NORTH AUGUSTA - There are no safe places left in this world.
The Rev. Gary Redding began Tuesday's memorial service for three slain Aiken County social workers with that sobering message.
About 500 people, including Gov. David Beasley and his wife Mary Wood, gathered at the First Baptist Church of North Augusta to honor Josie Curry, 35, Michael Gregory, 30, and James Riddle, 52.
The three caseworkers were shot to death Sept. 16 at the North Augusta office of the Aiken County Department of Social Services. Police say David Mark Hill walked into the office armed with a semi-automatic handgun, upset that his children were being put into foster care.
He later shot himself in the mouth and remains in serious condition at the Medical College of Georgia Hospital. Charges are pending against him for murder, assault and battery with intent to kill and kidnapping, police say.
"We shall never forget Oklahoma City or Dunblane, Scotland, or Montoursville, Pennsylvania," said the Rev. Redding, pastor at First Baptist. "In the past week, however, the grief has come home to us. If you have listened carefully these past eight days, you know the eerie, unforgettable sound of hearts breaking."
Family members of the three slain workers sat on the first three pews, holding one another for comfort. Hands clutching wadded handkerchiefs dabbed away tears. Jackie Riddle, wife of James Riddle, rubbed her son Christopher's back as he leaned forward on the front pew.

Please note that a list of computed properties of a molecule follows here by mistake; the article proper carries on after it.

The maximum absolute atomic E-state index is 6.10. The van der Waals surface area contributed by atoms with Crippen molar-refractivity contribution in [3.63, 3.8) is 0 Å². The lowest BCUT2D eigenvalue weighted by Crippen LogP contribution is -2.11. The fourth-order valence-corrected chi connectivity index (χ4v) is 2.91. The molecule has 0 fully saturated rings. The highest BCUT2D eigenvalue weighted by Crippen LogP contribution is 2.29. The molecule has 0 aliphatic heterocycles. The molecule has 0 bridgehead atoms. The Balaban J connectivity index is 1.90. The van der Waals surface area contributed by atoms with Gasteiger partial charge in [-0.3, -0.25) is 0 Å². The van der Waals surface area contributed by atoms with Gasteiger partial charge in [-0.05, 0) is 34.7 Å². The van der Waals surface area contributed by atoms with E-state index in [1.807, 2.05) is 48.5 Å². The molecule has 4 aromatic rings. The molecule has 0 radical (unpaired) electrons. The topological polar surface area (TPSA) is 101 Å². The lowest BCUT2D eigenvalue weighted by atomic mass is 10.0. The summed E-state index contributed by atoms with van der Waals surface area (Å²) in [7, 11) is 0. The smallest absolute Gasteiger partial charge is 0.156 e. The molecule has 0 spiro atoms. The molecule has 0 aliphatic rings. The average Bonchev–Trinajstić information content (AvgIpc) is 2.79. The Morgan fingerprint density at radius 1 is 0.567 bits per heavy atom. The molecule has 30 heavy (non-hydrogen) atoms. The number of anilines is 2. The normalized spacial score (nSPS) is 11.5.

Gov. David Beasley and his wife Mary Wood, gathered at the First Baptist Church of North Augusta to honor Josie Curry, 35, Michael Gregory, 30, and James Riddle, 52.Gov. David Beasley and his wife Mary Wood, gathered at the First Baptist Church of North Augusta to honor Josie Curry, 35, Michael Gregory, 30, and James Riddle, 52.
The sanctuary and balcony of the church were filled with friends, neighbors, elected officials and DSS staff. Some cradled white and pink carnations in their arms.
Mr. Beasley, who met privately with family members before the service, said trying to comfort family members and friends was a hard task because no one can truly understand their pain.
"We come here confused, quite frankly hurting. Some of us are rather numb," he said during the memorial service. "Others of us are just rather angry about this senseless act of violence that's inexcusable. We wonder if we will ever know peace again."
In brief remarks, Aiken County DSS Director Margaret Key said social workers often see the "sad and darker side of human nature (on their jobs) but none of us were prepared for this."
She eulogized Ms. Curry, Mr. Riddle and Mr. Gregory as "good and faithful servants."
"How fortunate we were to have known them and how blessed America was to have had them in service," Ms. Key said.
Since the slayings, questions have been raised about security at DSS offices statewide. Mr. Beasley said feedback is being sought from all county offices as part of a full security review.
But the governor echoed concerns of DSS officials who have said they need to balance security with the mission to serve the public.
"How do you draw the line? At what point does our freedom become so expensive, we can't stand it anymore?" he asked.
A fund for the eight children of the slain caseworkers has been set up at the SRP Federal Credit Union, P.O. Box 6730, North Augusta, 29861. Contributions should be made payable to "The DSS Worker's Children's Fund."